Eton Mess Scottish Fruit Dessert Recipe

Scotland is home to kilts, highlands and haggis, its famous national dish that's a mix of onion, spices and – wait for it – sheep's innards. Not quite your cup o' Scotch? Well, instead, we present one of the country's most famous desserts, chock-full of delicious fruits and sugary tastiness your family is sure to devour.

Not to mention, it's got a name the tykes will definitely dig: Eton Mess.

Now, that moniker may not be entirely inviting. But once you've had it, there will be a warm spot in your heart for this yummy delight. I saw it on a menu when I was in Scotland this summer, tried it and fell in love.

It is a sublime mixture of strawberries, cream and crushed meringue – not the kind that's on lemon pie, but the little swirled delicacy you can find packaged on the cookie shelf.

And it IS a mess! If you follow the traditional recipe, there's no way to make it look pretty. But after the first bite, who cares?

The dish has been around since the 19th century and is traditionally served at Eton College's annual cricket game against Winchester College. Once thought of as a summer dessert – frozen strawberries won't work – the year-round availability of the fruit today makes it work for any season.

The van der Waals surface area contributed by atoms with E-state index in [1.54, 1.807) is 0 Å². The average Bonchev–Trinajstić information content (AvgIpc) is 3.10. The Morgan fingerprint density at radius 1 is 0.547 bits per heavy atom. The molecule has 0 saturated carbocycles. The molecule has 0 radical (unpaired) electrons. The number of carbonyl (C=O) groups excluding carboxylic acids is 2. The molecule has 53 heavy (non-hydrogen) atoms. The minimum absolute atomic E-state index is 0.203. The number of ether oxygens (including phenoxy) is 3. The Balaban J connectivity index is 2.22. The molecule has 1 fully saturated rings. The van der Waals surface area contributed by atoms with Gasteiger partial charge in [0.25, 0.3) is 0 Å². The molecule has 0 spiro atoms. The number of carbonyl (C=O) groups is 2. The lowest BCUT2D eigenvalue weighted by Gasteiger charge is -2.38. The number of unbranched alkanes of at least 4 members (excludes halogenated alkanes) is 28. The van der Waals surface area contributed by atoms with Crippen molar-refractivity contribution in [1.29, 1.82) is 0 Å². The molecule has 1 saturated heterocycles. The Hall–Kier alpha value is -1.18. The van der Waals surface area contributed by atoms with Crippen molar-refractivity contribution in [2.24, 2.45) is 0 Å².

There are variations on the dish (some substitute raspberries for the strawberries), and I've had it with blueberries mixed in, as well. It's one of those delicately sweet desserts that isn't too sweet but wonderfully satisfying.

Serving note: This is not a make-ahead dessert. It needs to be assembled right before serving, so the meringue remains crisp.

  • Serves 4-6


  • 4 cups of hulled strawberries
  • 1 cup heavy cream
  • 1/4 cup confectioners' sugar
  • 2 Tbsp. granulated sugar
  • 1 package meringue cookies, coarsely crumbled


  1. Place strawberries and granulated sugar in a large bowl. Cover and let stand at room temperature for 15-30 minutes.
  2. Coarsely crush berries with a potato masher, leaving them quite chunky.
  3. Whip cream and confectioners' sugar in large bowl until soft peaks form. Reserve a half cup of the berries.
  4. Fold berries and cookies into the cream until everything gently covered. Serve in a mound on plates or in dessert bowls. Top each with some of the reserved berries.


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